And they gave him a piece of a broiled fish, and a honeycomb.
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Cornelius a Lapide
And they gave Him a piece of a broiled fish, and of an honeycomb. A proof of the frugality of the Apostles, for if they had had any better food they would have offered it to their Master. But as fishermen they fed on fish, just as Athæneus (De CÅ“nis Sapientum) tells us the frugal men of old were accustomed to do; and in point of fact up to the time of the deluge flesh was not known as an article of food. (See Genesis 9)
Symbolically, says Bede, "the broiled fish signifies the sufferings of Christ. For Hebrews , having condescended to lie in the waters of the human race, was willing to be taken by the hook of our death, and was as it were burnt up by anguish at the time of His passion. But the honeycomb was present to us at the resurrection; the honey in the wax being the divine nature in the human;" and again "He ate part of a broiled fish, signifying that having burnt by the fire of His own divinity our nature swimming in the sea of this life, and dried up the moisture which it had ...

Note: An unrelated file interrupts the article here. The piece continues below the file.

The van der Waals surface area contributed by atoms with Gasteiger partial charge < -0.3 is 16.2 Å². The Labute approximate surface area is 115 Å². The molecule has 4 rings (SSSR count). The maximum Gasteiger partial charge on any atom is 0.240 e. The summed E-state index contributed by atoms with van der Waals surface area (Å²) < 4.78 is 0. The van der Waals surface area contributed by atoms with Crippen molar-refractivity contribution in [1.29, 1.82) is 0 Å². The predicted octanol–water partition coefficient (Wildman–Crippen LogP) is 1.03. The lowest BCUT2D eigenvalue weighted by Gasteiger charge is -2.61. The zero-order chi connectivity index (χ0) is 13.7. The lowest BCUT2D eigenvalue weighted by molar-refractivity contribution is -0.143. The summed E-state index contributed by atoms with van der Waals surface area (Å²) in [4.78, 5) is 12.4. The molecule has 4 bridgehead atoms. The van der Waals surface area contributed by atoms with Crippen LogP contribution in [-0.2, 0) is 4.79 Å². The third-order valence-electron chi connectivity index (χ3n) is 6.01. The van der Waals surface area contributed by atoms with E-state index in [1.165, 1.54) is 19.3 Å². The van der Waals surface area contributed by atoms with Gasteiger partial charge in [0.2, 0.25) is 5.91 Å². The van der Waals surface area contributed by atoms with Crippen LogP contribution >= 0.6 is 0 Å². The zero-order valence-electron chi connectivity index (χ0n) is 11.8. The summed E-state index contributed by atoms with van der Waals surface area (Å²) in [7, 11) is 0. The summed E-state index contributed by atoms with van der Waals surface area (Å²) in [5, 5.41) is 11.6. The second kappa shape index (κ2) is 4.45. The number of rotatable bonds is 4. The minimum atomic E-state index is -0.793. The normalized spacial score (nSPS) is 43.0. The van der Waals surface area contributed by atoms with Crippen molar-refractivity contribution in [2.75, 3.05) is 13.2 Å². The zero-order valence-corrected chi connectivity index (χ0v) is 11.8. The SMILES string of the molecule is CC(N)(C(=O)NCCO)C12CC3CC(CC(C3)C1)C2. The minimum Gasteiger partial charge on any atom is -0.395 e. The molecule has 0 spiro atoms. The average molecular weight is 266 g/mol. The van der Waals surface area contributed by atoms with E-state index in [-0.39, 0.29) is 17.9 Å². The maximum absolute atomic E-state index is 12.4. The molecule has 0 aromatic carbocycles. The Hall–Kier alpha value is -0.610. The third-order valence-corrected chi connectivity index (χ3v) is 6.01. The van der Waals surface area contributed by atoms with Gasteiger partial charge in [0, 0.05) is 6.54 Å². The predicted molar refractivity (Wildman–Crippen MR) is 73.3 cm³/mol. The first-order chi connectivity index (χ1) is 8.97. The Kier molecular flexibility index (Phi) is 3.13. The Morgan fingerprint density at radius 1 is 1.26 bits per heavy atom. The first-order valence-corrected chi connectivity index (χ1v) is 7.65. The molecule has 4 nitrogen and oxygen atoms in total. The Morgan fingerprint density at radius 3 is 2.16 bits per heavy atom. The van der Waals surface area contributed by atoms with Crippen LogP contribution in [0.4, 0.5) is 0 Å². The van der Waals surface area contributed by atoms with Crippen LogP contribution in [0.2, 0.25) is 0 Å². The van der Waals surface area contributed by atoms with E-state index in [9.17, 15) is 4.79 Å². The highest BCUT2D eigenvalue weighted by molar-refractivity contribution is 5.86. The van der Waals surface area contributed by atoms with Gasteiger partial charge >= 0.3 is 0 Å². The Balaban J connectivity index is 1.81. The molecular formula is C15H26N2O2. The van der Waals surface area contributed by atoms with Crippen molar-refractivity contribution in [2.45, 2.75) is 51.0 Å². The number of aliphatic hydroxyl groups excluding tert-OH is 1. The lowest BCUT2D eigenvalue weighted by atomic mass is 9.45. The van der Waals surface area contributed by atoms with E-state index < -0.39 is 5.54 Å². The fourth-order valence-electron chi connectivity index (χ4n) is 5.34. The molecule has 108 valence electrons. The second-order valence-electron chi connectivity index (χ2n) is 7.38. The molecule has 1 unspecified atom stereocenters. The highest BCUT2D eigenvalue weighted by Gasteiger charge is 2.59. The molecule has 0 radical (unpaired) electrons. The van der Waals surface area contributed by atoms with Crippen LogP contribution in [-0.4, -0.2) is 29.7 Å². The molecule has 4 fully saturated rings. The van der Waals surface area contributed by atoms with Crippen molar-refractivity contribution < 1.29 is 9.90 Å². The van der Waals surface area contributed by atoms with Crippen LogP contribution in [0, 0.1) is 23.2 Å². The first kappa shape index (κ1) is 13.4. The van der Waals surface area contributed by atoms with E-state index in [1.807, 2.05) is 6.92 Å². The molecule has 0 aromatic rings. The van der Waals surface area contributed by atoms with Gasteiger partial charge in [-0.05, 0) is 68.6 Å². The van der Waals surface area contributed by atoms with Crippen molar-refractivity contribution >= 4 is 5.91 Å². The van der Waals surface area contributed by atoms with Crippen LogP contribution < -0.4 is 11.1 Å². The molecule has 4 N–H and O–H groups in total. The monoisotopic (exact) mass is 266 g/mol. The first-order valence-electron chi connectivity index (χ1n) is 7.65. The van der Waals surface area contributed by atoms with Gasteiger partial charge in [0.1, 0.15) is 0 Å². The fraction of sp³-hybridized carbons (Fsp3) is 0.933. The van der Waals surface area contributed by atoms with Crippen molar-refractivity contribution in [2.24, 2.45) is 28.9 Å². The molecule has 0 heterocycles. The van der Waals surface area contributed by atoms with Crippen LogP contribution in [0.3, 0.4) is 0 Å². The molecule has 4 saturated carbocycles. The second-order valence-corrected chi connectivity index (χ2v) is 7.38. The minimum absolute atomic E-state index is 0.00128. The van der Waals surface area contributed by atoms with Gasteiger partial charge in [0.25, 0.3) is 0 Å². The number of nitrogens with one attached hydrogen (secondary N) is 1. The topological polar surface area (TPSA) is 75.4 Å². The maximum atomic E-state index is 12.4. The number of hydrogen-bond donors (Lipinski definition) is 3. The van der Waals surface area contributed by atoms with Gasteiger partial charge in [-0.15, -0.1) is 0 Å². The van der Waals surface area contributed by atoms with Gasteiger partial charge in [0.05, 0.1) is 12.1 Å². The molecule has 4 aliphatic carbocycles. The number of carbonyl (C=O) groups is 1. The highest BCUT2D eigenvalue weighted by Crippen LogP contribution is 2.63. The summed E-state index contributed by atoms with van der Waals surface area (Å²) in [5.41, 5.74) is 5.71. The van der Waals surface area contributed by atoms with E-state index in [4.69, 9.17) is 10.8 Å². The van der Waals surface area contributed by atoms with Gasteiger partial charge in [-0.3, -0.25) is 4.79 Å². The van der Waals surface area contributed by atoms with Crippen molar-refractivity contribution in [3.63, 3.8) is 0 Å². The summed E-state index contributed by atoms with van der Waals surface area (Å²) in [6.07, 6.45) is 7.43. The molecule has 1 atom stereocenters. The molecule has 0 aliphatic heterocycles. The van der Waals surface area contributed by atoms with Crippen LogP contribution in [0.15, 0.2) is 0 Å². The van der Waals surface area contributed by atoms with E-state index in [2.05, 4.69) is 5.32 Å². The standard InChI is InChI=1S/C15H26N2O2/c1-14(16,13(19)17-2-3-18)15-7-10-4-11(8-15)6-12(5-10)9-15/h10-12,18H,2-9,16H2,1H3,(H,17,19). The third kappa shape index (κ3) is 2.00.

Ferocity involved in the cruel things which then disfigured and lacerated the temples of the Lord, that you may now be crowned with laurel, and myrtle, and olive, and any famous branch, and which is of more use, with hundred-leaved roses too, culled from the garden of Midas, and with both kinds of lily, and with violets of all sorts, perhaps also with gems and gold, so as even to rival that crown of Christ which He afterwards obtained. For it was after the gall He tasted the honeycomb ...